Four caught vandalizing Buzz statues

Four Tech students were caught on Oct. 23 for vandalizing one of the Buzz statues next to Bobby Dodd Stadium. The Georgia Tech Police Department responded to the scene and apprehended the students, who were seen walking toward the North Avenue Apartments, away from the broken Buzz statue.

The statue that was vandalized sits on Techwood Drive next to the stadium, directly across the street from Brittain dining hall. One of the students was seen by the police with a broken piece of the statue in his hand.

The students were all found to be intoxicated. According to the police report, they also admitted to having no reason or purpose for breaking the statue.

The students were not arrested at the scene, but they are currently being investigated by the Office of Student Integrity.

According to the police, it is up to the officer’s own discretion whether or not they want to arrest students and press charges. “If no charges are filed by the [responding officer, the case] is over on our end,” said Patrick Wypasek, deputy chief of police.

The police did, however, want to stress that while the students in this case were not arrested, this does not mean that people can get away with vandalism of the statues or of any Tech property without criminal repercussions.

“They got kind of lucky. I almost picked [up] the case myself. Charges could have been made,” said Police Captain Ronald Weaver.

According to the police, charges that could have been filed included criminal trespass or even second-degree property damage if the statue was valued at over $500.

The police gave some insight as to why criminal charges were not filed for the incident. They explained that at the time of the incident, it was unclear who actually owned the Buzz statues, whether it was the Alumni Association or the Institute itself. So, it was unclear who was the victim of the crime.

Additionally, the value of the statues was not immediately clear. Sponsors paid between $800 and $1,600 for the statues, and they are expected to be auctioned off in the near future.

This incident was the only report of anyone, not just students, vandalizing the Buzz statues that were placed across campus earlier this semester to celebrate the Alumni Association’s 100th anniversary. Many of the statues were initially vandalized just days after being set up, with the antennae and accessories being broken off the sculptures.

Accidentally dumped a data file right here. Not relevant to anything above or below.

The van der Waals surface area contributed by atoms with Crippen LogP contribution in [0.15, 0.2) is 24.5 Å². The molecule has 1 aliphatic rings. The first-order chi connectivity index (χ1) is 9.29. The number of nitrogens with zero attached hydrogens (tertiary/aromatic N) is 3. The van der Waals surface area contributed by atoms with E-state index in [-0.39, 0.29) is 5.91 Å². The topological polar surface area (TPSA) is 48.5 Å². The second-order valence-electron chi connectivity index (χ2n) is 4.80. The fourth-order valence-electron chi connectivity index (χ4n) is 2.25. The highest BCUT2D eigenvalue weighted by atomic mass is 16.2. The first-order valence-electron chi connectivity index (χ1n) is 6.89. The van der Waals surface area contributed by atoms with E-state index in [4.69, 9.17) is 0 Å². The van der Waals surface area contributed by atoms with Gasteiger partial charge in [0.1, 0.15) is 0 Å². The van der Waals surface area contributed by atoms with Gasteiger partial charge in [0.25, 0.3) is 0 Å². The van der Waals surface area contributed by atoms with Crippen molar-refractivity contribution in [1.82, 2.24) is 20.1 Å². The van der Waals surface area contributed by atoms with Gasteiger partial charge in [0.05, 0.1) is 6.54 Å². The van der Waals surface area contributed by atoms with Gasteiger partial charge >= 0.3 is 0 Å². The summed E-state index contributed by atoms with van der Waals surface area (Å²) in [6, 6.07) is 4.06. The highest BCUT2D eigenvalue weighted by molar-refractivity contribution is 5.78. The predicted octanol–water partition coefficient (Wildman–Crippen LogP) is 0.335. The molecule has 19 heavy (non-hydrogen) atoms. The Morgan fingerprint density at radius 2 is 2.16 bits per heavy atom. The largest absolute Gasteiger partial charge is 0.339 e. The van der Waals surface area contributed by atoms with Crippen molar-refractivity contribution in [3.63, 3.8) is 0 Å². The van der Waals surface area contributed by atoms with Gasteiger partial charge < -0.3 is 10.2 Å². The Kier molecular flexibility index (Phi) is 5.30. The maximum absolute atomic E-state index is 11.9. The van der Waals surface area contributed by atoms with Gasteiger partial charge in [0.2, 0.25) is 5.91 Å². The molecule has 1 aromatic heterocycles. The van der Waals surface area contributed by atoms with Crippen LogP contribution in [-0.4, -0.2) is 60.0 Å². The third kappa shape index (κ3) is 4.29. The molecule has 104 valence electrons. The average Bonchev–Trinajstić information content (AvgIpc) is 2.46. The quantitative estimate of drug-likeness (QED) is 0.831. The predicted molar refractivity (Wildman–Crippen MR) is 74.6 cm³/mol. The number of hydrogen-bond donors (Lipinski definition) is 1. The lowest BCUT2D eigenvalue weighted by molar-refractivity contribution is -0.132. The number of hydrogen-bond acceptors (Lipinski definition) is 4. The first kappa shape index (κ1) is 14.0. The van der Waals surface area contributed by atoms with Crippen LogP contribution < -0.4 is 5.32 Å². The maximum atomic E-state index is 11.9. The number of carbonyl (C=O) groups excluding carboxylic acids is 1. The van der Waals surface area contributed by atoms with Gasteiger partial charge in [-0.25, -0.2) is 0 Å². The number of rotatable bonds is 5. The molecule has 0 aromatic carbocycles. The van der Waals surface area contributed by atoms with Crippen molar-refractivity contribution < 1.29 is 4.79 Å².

Information about this incident, such as the identities of the four students, was limited since the case has now been transferred over to the Office of Student Integrity, and they are currently in the process of investigating the incident.

“These students, like any other students, have to go through the Code of Conduct process,” said Ericka McGarity, assistant dean of Students and Director of Student Integrity.

The investigation process for a violation of Tech’s Code of Conduct begins with an initial investigation, including interviews with the accused students.

The Student Conduct Administrator will then determine if the incident is to be considered a Low Level or High Level case.

In Low Level cases, the Student Conduct Administrator will determine whether or not to make sanctions against the guilty party.

In the case of a High Level incident, the accused has the option to have their case heard by the Student Conduct Panel, which is composed of his or her peers. If this is the case, the Student Government Association handles this process through their judicial branch.

Disciplinary sanctions range from a written warning placed on the student’s official disciplinary record to a full suspension or expulsion from Tech.